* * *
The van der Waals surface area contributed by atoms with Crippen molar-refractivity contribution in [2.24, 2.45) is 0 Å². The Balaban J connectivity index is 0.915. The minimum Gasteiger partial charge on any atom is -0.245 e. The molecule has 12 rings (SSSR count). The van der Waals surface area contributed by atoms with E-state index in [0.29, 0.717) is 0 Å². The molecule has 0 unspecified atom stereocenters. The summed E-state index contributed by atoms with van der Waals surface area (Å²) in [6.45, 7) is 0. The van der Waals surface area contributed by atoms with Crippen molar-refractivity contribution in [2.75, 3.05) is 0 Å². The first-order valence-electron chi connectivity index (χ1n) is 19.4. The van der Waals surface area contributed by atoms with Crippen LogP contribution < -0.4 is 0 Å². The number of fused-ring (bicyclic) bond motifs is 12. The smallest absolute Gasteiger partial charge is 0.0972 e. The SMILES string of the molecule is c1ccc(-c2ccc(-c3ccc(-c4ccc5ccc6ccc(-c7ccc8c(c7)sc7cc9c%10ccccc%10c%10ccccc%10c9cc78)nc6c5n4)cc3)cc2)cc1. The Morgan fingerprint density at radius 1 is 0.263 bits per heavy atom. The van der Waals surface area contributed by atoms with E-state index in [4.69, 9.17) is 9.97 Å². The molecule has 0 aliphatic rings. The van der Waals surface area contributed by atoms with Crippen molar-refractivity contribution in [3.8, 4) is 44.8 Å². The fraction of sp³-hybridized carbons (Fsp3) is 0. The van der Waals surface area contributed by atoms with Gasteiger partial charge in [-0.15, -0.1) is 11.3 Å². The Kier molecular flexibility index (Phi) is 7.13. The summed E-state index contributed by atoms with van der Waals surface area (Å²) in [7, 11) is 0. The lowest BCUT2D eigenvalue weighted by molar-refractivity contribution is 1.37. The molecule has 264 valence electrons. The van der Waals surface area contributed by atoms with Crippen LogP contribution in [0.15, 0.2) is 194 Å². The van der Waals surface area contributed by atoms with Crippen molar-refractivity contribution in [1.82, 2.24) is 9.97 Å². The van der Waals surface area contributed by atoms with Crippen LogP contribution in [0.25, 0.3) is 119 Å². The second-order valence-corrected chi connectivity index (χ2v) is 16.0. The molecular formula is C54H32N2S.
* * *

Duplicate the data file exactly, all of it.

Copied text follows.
The van der Waals surface area contributed by atoms with Crippen molar-refractivity contribution in [2.24, 2.45) is 0 Å². The Balaban J connectivity index is 0.915. The minimum Gasteiger partial charge on any atom is -0.245 e. The molecule has 12 rings (SSSR count). The van der Waals surface area contributed by atoms with E-state index in [0.29, 0.717) is 0 Å². The molecule has 0 unspecified atom stereocenters. The summed E-state index contributed by atoms with van der Waals surface area (Å²) in [6.45, 7) is 0. The van der Waals surface area contributed by atoms with Crippen molar-refractivity contribution in [2.75, 3.05) is 0 Å². The first-order valence-electron chi connectivity index (χ1n) is 19.4. The van der Waals surface area contributed by atoms with Crippen LogP contribution < -0.4 is 0 Å². The number of fused-ring (bicyclic) bond motifs is 12. The smallest absolute Gasteiger partial charge is 0.0972 e. The SMILES string of the molecule is c1ccc(-c2ccc(-c3ccc(-c4ccc5ccc6ccc(-c7ccc8c(c7)sc7cc9c%10ccccc%10c%10ccccc%10c9cc78)nc6c5n4)cc3)cc2)cc1. The Morgan fingerprint density at radius 1 is 0.263 bits per heavy atom. The van der Waals surface area contributed by atoms with E-state index in [4.69, 9.17) is 9.97 Å². The molecule has 0 aliphatic rings. The van der Waals surface area contributed by atoms with Crippen molar-refractivity contribution in [3.8, 4) is 44.8 Å². The fraction of sp³-hybridized carbons (Fsp3) is 0. The van der Waals surface area contributed by atoms with Gasteiger partial charge in [-0.15, -0.1) is 11.3 Å². The Kier molecular flexibility index (Phi) is 7.13. The summed E-state index contributed by atoms with van der Waals surface area (Å²) in [7, 11) is 0. The lowest BCUT2D eigenvalue weighted by molar-refractivity contribution is 1.37. The molecule has 264 valence electrons. The van der Waals surface area contributed by atoms with Crippen LogP contribution in [0.15, 0.2) is 194 Å². The van der Waals surface area contributed by atoms with Crippen molar-refractivity contribution in [1.82, 2.24) is 9.97 Å². The van der Waals surface area contributed by atoms with Crippen LogP contribution in [0.25, 0.3) is 119 Å². The second-order valence-corrected chi connectivity index (χ2v) is 16.0. The molecular formula is C54H32N2S.